Douching Practices among Hausa-Fulani Pregnant Women With and Without Bacterial Vaginosis in Zaria, Northwest Nigeria

Objective: The objective of this study was to examine patterns of douching practices and their association to vaginal infection among Hausa-Fulani pregnant women in Zaria, Northwest Nigeria.
Study design: This health facility-based study was a descriptive cross-sectional investigation, with laboratory analysis for bacterial vaginosis and other vaginal flora.
Results: Of 220 participants, 85.5% consented to regular douching practices. Commonly identified methods of douching were using hand to insert plain water (80.0%), insertion of toilet soap (55.0%), using warm water plus disinfectant/salt/ black soap (18.6%) and using a jet or stream of water (8.6%). Frequent douching was associated with douching during bathing (69.5%), after passing urine (34.1%), after sexual intercourse (16.4%), before sexual intercourse (5.9%) and at any other times (6.8%). Pregnant women who douche using fingers to insert plain water were over 1½ times more likely to have bacterial vaginosis (χ²=1.30, P-value=0.25, OR=1.67, 95% CI: 0.69, 4.09) and those who douche after sexual intercourse were about 3½ times more likely to develop Bacterial vaginosis (χ²=8.88, P-value=0.003, OR=3.42, 95% CI: 1.47, 7.93). Douching during bathing and after sexual intercourse were more prevalent among subjects aged Bacterial vaginosis positive women aged 30-34 years (100.0%) and those aged 35-39 years (75.0%) respectively.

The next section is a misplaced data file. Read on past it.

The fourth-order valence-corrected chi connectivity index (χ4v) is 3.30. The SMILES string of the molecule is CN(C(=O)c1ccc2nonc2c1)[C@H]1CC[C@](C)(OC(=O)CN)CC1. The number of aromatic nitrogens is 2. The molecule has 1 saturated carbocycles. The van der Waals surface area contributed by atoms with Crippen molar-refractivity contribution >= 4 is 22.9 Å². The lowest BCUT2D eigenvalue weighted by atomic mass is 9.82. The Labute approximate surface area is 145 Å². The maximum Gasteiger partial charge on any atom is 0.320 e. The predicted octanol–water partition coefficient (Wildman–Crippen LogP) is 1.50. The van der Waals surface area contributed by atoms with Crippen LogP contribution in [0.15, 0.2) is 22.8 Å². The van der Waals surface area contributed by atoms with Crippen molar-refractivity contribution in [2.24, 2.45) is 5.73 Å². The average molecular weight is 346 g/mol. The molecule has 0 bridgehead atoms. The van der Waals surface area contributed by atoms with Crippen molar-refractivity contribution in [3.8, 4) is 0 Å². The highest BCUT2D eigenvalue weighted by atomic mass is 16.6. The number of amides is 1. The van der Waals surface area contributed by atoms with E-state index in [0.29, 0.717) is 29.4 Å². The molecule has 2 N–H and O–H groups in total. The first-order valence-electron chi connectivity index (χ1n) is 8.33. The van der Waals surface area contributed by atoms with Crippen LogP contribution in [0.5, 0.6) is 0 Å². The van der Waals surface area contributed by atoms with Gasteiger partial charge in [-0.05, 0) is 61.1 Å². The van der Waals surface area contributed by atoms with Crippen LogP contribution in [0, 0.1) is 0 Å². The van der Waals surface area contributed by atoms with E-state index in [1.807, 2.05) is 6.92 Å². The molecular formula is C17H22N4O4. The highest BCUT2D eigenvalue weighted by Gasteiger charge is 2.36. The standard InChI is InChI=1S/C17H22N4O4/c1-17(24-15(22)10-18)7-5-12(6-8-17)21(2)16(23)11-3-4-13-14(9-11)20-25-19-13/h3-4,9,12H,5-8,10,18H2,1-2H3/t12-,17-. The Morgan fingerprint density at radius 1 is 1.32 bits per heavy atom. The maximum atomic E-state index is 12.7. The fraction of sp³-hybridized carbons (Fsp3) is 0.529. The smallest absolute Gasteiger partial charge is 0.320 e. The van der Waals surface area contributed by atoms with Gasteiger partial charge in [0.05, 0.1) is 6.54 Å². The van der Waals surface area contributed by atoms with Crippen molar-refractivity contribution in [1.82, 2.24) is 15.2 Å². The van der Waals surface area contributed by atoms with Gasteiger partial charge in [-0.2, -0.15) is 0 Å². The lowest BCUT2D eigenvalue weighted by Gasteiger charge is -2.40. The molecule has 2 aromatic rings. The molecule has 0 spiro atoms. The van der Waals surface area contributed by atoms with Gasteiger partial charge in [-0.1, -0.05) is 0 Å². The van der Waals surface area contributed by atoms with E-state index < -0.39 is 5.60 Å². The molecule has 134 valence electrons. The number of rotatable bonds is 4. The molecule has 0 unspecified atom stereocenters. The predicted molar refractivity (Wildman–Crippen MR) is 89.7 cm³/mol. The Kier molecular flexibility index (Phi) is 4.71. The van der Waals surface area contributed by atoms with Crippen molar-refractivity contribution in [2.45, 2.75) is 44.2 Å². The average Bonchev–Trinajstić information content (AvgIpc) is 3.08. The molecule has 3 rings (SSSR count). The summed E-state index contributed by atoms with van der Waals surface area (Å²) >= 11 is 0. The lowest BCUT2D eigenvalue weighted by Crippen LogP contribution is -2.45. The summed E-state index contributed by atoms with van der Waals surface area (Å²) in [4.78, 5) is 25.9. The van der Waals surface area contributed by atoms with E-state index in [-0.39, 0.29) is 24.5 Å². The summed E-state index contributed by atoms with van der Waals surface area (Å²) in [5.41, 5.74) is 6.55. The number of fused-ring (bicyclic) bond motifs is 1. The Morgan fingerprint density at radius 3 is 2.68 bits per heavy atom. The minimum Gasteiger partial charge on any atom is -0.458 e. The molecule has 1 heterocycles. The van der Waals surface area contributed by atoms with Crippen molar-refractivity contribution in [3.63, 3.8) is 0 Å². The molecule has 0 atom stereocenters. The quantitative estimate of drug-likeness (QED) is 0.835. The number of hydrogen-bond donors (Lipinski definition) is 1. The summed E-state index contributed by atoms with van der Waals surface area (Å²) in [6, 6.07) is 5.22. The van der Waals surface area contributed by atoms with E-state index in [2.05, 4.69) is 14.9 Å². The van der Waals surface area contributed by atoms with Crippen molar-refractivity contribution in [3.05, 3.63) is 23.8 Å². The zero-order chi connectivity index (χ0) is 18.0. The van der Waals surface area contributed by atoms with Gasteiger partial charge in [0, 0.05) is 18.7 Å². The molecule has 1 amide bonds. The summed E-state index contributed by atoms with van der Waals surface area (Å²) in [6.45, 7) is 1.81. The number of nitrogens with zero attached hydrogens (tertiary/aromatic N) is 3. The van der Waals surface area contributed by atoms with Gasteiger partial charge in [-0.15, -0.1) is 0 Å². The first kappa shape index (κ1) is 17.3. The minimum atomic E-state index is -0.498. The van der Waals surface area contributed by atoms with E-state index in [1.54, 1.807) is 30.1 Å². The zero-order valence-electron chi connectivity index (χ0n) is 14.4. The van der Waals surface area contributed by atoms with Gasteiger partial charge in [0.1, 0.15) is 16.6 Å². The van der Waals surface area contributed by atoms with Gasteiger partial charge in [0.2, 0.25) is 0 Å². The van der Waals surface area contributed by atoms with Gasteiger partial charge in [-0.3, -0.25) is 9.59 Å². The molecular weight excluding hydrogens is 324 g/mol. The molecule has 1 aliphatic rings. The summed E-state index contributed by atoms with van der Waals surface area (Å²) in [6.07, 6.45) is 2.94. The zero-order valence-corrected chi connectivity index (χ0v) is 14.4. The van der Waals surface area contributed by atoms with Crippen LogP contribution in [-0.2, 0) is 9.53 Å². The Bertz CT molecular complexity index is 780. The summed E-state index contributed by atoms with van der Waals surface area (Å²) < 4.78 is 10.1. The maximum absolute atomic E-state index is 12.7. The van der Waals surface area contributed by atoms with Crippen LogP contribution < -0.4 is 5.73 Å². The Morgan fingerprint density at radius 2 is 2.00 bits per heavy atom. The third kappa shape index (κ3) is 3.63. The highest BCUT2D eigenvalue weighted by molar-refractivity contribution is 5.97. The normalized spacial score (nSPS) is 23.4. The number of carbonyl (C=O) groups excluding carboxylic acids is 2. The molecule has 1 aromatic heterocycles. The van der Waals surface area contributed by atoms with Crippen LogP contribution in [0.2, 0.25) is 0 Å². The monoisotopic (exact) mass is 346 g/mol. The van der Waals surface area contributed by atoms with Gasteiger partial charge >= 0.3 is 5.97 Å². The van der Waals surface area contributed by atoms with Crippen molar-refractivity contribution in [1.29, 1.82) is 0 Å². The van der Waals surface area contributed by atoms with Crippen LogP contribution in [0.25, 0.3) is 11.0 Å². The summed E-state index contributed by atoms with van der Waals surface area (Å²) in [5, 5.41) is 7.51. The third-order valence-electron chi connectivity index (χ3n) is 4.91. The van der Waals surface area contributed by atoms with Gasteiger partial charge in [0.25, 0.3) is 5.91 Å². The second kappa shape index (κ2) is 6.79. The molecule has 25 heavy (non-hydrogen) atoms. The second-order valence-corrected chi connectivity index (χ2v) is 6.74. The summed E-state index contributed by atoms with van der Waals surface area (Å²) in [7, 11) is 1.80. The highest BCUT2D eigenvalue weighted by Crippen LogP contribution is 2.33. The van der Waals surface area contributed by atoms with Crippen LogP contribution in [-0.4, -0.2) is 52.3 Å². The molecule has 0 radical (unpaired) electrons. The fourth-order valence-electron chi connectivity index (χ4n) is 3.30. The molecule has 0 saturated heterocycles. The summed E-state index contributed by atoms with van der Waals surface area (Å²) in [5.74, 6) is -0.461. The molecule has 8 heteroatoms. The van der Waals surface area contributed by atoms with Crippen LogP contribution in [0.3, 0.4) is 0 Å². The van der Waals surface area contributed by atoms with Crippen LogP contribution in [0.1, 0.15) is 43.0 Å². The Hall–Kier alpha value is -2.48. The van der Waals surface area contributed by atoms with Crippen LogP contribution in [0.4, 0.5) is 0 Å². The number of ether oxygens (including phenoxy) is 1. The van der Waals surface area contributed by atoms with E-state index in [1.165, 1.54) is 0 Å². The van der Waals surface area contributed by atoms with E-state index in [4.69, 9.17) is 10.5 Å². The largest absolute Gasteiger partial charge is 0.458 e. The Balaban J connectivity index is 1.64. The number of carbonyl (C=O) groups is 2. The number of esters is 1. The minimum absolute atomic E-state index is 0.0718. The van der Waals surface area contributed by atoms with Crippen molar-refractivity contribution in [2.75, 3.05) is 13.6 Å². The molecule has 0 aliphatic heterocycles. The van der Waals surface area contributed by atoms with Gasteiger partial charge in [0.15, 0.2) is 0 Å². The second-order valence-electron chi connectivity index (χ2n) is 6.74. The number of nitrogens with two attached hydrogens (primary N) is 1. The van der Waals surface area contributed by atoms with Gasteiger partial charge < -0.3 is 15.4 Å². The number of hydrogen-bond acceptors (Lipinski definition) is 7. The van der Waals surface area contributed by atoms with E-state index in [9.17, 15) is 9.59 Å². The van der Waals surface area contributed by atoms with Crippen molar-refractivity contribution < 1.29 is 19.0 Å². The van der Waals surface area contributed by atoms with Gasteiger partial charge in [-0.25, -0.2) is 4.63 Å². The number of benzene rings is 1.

Conclusions: The practice of douching was common among the Hausa-Fulani ethnic group in Nigeria. Further studies are desirable to confirm douching practices and various vaginal pathology for effective control, education, and management of female genital tract.


Victor Ajayi and Bamgboye M Afolabi

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